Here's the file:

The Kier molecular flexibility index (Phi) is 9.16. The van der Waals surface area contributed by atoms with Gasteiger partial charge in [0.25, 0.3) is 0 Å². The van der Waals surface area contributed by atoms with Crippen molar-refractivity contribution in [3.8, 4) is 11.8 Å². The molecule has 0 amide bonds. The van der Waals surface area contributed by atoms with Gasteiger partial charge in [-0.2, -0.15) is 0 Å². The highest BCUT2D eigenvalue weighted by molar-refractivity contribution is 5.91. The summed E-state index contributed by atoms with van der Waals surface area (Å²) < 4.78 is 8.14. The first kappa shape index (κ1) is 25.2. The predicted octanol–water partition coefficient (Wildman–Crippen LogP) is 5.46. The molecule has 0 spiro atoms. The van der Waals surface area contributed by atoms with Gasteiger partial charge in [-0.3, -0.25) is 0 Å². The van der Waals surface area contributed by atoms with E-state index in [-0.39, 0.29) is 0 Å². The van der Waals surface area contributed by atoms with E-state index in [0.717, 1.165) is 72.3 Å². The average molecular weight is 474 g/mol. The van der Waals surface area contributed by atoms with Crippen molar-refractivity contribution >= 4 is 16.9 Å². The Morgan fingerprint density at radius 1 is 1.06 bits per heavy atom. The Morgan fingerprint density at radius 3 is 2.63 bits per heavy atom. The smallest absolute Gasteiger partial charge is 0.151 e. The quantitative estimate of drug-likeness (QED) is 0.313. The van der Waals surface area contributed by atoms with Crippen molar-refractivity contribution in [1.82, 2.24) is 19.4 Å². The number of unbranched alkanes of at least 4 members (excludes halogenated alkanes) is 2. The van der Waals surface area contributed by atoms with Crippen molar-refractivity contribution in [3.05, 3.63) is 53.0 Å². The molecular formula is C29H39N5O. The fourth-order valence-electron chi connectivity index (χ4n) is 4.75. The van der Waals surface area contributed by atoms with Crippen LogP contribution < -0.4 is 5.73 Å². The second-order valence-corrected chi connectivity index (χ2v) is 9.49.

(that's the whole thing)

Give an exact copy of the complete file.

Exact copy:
The Kier molecular flexibility index (Phi) is 9.16. The van der Waals surface area contributed by atoms with Gasteiger partial charge in [0.25, 0.3) is 0 Å². The van der Waals surface area contributed by atoms with Crippen molar-refractivity contribution in [3.8, 4) is 11.8 Å². The molecule has 0 amide bonds. The van der Waals surface area contributed by atoms with Gasteiger partial charge in [-0.2, -0.15) is 0 Å². The highest BCUT2D eigenvalue weighted by molar-refractivity contribution is 5.91. The summed E-state index contributed by atoms with van der Waals surface area (Å²) < 4.78 is 8.14. The first kappa shape index (κ1) is 25.2. The predicted octanol–water partition coefficient (Wildman–Crippen LogP) is 5.46. The molecule has 0 spiro atoms. The van der Waals surface area contributed by atoms with Gasteiger partial charge in [-0.3, -0.25) is 0 Å². The van der Waals surface area contributed by atoms with E-state index in [-0.39, 0.29) is 0 Å². The van der Waals surface area contributed by atoms with E-state index in [0.717, 1.165) is 72.3 Å². The average molecular weight is 474 g/mol. The van der Waals surface area contributed by atoms with Crippen molar-refractivity contribution >= 4 is 16.9 Å². The Morgan fingerprint density at radius 1 is 1.06 bits per heavy atom. The Morgan fingerprint density at radius 3 is 2.63 bits per heavy atom. The smallest absolute Gasteiger partial charge is 0.151 e. The quantitative estimate of drug-likeness (QED) is 0.313. The van der Waals surface area contributed by atoms with Crippen molar-refractivity contribution in [1.82, 2.24) is 19.4 Å². The number of unbranched alkanes of at least 4 members (excludes halogenated alkanes) is 2. The van der Waals surface area contributed by atoms with Crippen molar-refractivity contribution in [3.05, 3.63) is 53.0 Å². The molecular formula is C29H39N5O. The fourth-order valence-electron chi connectivity index (χ4n) is 4.75. The van der Waals surface area contributed by atoms with Crippen LogP contribution < -0.4 is 5.73 Å². The second-order valence-corrected chi connectivity index (χ2v) is 9.49.